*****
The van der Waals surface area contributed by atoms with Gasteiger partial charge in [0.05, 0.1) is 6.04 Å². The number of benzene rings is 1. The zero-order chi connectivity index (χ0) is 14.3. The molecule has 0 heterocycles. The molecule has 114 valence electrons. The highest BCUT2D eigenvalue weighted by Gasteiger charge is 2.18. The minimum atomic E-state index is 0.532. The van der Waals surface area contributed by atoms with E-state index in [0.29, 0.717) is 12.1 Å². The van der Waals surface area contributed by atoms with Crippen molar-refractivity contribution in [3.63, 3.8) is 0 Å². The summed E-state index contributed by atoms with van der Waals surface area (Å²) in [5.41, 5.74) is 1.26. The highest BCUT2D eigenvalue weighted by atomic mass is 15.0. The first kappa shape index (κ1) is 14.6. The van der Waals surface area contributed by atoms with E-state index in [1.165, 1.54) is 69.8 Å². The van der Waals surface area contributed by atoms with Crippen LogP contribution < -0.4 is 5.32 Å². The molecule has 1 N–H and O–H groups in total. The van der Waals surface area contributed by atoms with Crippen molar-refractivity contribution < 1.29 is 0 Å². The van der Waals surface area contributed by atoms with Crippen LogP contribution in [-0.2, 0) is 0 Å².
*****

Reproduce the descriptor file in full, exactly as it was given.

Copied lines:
The van der Waals surface area contributed by atoms with Gasteiger partial charge in [0.05, 0.1) is 6.04 Å². The number of benzene rings is 1. The zero-order chi connectivity index (χ0) is 14.3. The molecule has 0 heterocycles. The molecule has 114 valence electrons. The highest BCUT2D eigenvalue weighted by Gasteiger charge is 2.18. The minimum atomic E-state index is 0.532. The van der Waals surface area contributed by atoms with E-state index in [0.29, 0.717) is 12.1 Å². The van der Waals surface area contributed by atoms with Crippen molar-refractivity contribution in [3.63, 3.8) is 0 Å². The summed E-state index contributed by atoms with van der Waals surface area (Å²) in [5.41, 5.74) is 1.26. The highest BCUT2D eigenvalue weighted by atomic mass is 15.0. The first kappa shape index (κ1) is 14.6. The van der Waals surface area contributed by atoms with E-state index in [1.165, 1.54) is 69.8 Å². The van der Waals surface area contributed by atoms with Crippen LogP contribution < -0.4 is 5.32 Å². The molecule has 1 N–H and O–H groups in total. The van der Waals surface area contributed by atoms with Crippen molar-refractivity contribution < 1.29 is 0 Å². The van der Waals surface area contributed by atoms with Crippen LogP contribution in [-0.2, 0) is 0 Å².